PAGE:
5. It might be that Bolognese is not true Italian, Truscano. I will do some online research and report back. Maybe I will discover a few new facts about Italy during my search for ‘the truth' I must add, the Spaghetti Bolognese I enjoyed in Florence (and Venice) was delicious.
  6. As far as I know, the Italian name for Florence is Firenze, and it is the capital of the Tuscany region. Both the Tuscany region and Firenze are in the province of Florence (I hope my facts are correct). Is the Florence province also called Firenze, or just the city?
  7. Florence (Firenze) is indeed the Capital city of the region Tuscany. The region Tuscany is divided into 10 provinces:

    Arezzo, Florence, Grosseto, Livorno, Lucca, Massa and Carrara, Pisa, Prato, Pistoia and Siena.

    The city of Florence is in the Province of Florence.

    So think of it like this:

    Tuscany (region) > Province of Florence (province) > Florence city

    Hope this makes sense?
  8. It makes perfect sense, Chillout, thank you. Is 'Massa and Carrara' one province? Does each province also have a capital city, or just each region? How many regions does Italy have?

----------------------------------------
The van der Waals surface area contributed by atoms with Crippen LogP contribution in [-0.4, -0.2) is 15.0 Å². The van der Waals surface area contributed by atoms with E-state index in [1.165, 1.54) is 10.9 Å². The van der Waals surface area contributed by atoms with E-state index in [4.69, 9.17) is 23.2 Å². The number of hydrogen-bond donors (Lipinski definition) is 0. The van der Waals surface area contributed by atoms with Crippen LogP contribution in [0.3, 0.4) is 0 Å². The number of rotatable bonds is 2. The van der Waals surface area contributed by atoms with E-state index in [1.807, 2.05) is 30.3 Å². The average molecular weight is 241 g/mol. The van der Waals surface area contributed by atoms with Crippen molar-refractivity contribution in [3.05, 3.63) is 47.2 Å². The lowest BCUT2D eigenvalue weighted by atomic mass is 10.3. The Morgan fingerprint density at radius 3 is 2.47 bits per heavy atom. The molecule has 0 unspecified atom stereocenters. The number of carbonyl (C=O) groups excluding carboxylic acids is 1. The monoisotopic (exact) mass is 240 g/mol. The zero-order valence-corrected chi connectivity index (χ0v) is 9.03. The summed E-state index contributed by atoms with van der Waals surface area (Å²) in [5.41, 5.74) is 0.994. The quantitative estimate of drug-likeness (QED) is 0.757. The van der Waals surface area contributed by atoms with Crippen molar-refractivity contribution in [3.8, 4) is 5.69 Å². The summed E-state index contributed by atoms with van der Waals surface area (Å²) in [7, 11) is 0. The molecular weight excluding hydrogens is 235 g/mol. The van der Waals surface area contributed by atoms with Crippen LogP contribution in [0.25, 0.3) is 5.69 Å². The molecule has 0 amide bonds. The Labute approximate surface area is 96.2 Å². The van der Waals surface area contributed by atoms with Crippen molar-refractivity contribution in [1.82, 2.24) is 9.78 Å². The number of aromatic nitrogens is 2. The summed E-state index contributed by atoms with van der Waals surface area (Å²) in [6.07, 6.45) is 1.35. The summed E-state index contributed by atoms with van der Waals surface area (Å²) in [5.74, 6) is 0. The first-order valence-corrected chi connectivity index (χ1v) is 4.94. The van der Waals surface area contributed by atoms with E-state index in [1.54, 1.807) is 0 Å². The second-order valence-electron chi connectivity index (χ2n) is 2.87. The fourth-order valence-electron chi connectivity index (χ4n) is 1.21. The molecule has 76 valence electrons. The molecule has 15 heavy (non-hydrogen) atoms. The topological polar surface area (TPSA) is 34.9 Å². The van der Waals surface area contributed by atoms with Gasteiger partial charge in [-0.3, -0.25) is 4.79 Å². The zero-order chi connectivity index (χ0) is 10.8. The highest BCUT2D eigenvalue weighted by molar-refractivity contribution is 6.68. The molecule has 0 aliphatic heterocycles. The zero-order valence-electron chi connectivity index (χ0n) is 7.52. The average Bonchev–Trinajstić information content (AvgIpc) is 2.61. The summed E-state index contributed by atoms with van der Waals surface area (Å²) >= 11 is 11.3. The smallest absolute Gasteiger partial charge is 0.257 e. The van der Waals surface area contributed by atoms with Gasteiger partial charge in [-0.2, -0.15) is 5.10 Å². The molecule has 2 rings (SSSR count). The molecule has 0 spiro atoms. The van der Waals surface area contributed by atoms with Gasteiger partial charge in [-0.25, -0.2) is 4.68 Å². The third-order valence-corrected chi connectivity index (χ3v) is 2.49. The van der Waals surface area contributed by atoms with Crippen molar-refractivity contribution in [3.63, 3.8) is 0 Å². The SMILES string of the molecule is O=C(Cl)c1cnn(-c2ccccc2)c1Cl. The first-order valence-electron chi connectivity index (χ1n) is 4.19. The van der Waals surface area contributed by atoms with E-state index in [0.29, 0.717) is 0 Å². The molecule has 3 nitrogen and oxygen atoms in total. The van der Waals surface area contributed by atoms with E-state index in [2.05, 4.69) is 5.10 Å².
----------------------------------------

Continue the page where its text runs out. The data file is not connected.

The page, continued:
Many questions, but I find the geographical layout of Italy interesting. Here in South Africa, the country is divided into 9 provinces. Each province has a capital city. No regions.
  9. Thanks for asking that question, Florentina and grazie to Chillout too for the detailed answer. I never knew the difference between a region and a province before.

    Is Lazio a region or a province then?
  10. Yes, Massa and Carrara are one province.

    The provinces are usually named after the largest cities within a region.

    For example, Province of Florence (Firenze in Italian) is named after the city of Florence. This Province basically includes the city of Florence and all the small towns nearby within it's territory.
  11. Lazio is a region that is divided into five provinces. Rome city is the capital of Lazio but it is also one of the five provinces that make up the region Lazio.
  12. Thanks for that.

    I actually lived in Rome but never knew that I was in a city which was in a province which in turn was in the region of Lazio.

    I read somewhere that Latin was initially just the dialect of Latium (Lazio) before it became the language of Rome, then Italy and then (much of) the known world.